On July 25, 2018, the Keithly Fire began southwest of Midvale, Idaho in Washington County,. It burned 17,600 acres of public and private land that was composed of important rangeland that not only fed livestock, but was home to mule deer, sharp-tailed grouse, and sage grouse, among many other species of wildlife.
The season will run Sept. 15-21 with the traditional one bird per day and two-birds in possession bag limit.
Every spring sage grouse descend on leks across southern Idaho for their annual courtship. Wildlife biologist Michelle Kemner-Commons describes what the pops, struts and sparring means in the sage grouse world.
The Idaho Fish and Game Commission approved a restrictive season for sage-grouse.
The 2017 season will run from September 16 to September 22, with a daily bag limit of one bird, and a possession limit of two birds. The season will take place in the same areas as last year's hunt.
The Sage-grouse Seasons and Rules brochures, including a map of areas open to sage-grouse hunting, will be available soon at all license vendors, Fish and Game offices and website at https://idfg.idaho.gov/rules/upland.
The Idaho Fish and Game Commission will meet Friday, August 25 at Fish and Game’s Headquarters office, 600 S. Walnut in Boise.
The meeting will be held in the Trophy Room starting at 11 a.m. MDT. Commissioners will set the 2017 Sage-grouse season, approve the fiscal 2019 budget, and hear reports about the Commission challenge grant, legislative proposals, and live-streaming or podcasting of future meetings.
Fish and Game is proposing one option for the 2017 season, which is the same as the season offered in 2016. Statewide, the proposed seven-day season would be from September 16 through September 22, with a one-bird daily limit within sage-grouse range, except in designated closed areas.
People may encounter them in parts of Southern Idaho, and it's important to keep gates closed to keep cattle out of managed areas.
Shrub plantings in the Magic Valley have been going well with just under 22,000 Wyoming big sagebrush and antelope bitterbrush plants put in the ground by local volunteers and area high school students. The plantings are intended to increase wildlife forage in areas burned by wildfires, or otherwise lacking a shrubs.There are still approximately 14,000 plants to be planted later this spring.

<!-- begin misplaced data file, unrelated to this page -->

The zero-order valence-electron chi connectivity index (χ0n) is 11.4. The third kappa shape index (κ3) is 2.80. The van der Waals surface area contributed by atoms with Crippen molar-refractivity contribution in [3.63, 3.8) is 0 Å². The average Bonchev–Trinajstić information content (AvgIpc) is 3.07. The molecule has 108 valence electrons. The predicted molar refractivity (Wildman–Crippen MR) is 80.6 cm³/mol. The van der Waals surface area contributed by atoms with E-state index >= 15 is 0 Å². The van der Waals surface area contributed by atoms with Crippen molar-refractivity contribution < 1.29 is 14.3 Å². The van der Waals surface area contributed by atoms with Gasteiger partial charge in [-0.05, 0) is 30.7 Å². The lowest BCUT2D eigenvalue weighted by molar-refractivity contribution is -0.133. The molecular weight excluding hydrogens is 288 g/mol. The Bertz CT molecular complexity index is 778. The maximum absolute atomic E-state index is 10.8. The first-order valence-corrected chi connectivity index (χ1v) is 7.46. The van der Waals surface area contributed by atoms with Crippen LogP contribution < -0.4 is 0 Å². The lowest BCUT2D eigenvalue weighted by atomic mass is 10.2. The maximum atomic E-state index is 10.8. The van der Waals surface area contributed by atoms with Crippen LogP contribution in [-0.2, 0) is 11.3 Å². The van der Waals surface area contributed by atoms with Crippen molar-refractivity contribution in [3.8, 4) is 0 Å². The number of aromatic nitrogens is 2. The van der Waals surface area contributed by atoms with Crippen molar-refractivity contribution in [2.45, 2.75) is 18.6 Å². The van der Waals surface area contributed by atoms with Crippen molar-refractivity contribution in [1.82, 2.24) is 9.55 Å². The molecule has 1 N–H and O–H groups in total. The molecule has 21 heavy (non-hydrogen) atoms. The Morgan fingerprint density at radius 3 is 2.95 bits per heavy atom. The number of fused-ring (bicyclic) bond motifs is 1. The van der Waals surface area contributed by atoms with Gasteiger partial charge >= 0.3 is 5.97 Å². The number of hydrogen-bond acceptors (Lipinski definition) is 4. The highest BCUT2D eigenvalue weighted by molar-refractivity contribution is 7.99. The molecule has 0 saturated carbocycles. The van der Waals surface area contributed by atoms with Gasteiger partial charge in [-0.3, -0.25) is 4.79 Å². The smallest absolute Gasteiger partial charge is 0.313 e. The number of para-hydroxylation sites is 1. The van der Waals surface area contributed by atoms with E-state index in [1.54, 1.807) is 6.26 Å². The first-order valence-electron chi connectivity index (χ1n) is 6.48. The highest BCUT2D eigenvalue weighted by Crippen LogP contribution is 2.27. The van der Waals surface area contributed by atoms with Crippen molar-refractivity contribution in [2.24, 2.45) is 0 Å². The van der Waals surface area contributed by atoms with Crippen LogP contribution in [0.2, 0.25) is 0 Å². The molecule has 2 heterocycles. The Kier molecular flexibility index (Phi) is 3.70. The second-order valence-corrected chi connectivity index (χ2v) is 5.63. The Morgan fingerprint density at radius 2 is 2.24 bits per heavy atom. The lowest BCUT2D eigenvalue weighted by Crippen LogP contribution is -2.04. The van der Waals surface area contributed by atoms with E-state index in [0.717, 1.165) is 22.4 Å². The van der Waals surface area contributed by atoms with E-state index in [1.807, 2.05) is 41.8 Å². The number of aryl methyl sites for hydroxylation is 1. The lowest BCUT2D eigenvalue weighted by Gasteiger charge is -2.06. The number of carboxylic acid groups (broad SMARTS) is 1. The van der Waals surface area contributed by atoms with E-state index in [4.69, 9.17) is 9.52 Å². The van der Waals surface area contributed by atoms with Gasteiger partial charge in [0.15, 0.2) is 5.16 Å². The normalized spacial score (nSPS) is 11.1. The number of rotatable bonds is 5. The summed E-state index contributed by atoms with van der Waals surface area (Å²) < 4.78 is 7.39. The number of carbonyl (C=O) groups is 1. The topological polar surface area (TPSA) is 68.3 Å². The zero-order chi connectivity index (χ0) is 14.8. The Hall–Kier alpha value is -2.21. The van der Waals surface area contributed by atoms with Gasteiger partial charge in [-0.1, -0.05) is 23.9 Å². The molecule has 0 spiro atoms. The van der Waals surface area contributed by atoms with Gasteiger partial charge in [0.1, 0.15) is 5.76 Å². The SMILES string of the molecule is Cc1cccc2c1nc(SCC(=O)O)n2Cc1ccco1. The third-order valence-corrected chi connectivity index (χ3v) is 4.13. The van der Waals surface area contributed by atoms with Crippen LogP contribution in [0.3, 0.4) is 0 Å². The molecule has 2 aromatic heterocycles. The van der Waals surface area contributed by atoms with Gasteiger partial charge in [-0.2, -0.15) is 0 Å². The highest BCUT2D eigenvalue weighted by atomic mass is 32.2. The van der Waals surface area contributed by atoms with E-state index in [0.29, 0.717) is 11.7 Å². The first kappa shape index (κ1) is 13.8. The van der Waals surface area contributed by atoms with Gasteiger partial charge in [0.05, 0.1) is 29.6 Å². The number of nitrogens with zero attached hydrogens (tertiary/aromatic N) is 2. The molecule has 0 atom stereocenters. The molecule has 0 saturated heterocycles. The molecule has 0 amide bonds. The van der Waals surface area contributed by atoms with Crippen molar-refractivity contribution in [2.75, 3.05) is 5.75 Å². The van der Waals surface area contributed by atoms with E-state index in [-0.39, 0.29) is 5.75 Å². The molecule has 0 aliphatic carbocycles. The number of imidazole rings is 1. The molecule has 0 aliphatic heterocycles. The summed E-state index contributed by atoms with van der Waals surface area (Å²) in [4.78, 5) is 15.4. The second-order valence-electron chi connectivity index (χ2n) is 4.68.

A local television station, KMVT, did a spot on the project and can be viewed on this video link.
In the aftermath of the Mile Marker 14 Wildfire near Boise and the Soda Fire south of Marsing, Idaho Fish and Game staff are looking for volunteers to plant sagebrush and bitterbrush seedlings to help restore both areas.
This news release comes from the Bureau of Land Management (BLM) and provides some information that hunters may wish to review.
BLM News Release
Owyhee Field Office, Idaho and Malheur Field Office, Oregon
DATE: September 19, 2016
CONTACT: Cindy Fritz (208) 284-3416
Treatments Continue on Soda Fire
Boise, ID -- Treatments within the Soda Fire burn area continue this fall with applications of herbicide on BLM-managed lands in both Idaho and Oregon.
Health Issues Which May Affect This Animal
What Causes This Disease?West Nile Virus (WNV) is caused by a mosquito transmitted virus (Arbovirus) that is carried by birds, especially magpies, crows and ravens. Other birds, mammals, reptiles, horses and humans can contract the virus through the bite of a WNV infected mosquito. West Nile virus has a complex lifecycle between certain birds and certain mosquito species. Some birds like crows, magpies, ravens, birds of prey, and sage grouse are highly susceptible to WNV and it is often fatal in these species.
Where Is The Disease Found?West Nile Virus is native to the northern parts of Africa, the Middle East and occasionally southern Europe. After introduction to North America in 1999, the virus spread to every state and most of the southern provinces of Canada. The first detection of WNV in Idaho was in 2003 and the disease has been reported annually ever since.
Signs of DiseaseSigns of WNV vary by depending on the species affected. Some birds carry the virus, remaining asymptomatic while some species are highly susceptible. Clinical signs can range from no reaction to the virus to mortality, especially in corvids (crows, ravens and magpies). Finding dead ravens, crows, magpies, and birds of prey may indicate WNV is present in an area. WNV has also affected sage grouse in some areas of Idaho and the intermountain west. Birds usually do not show any clinical signs when infected with WNV. Chickens can be infected with WNV and not become sick. However, natural disease due to the virus has been reported in domestic geese, ducks, pigeons and chickens.
Read More About West Nile Virus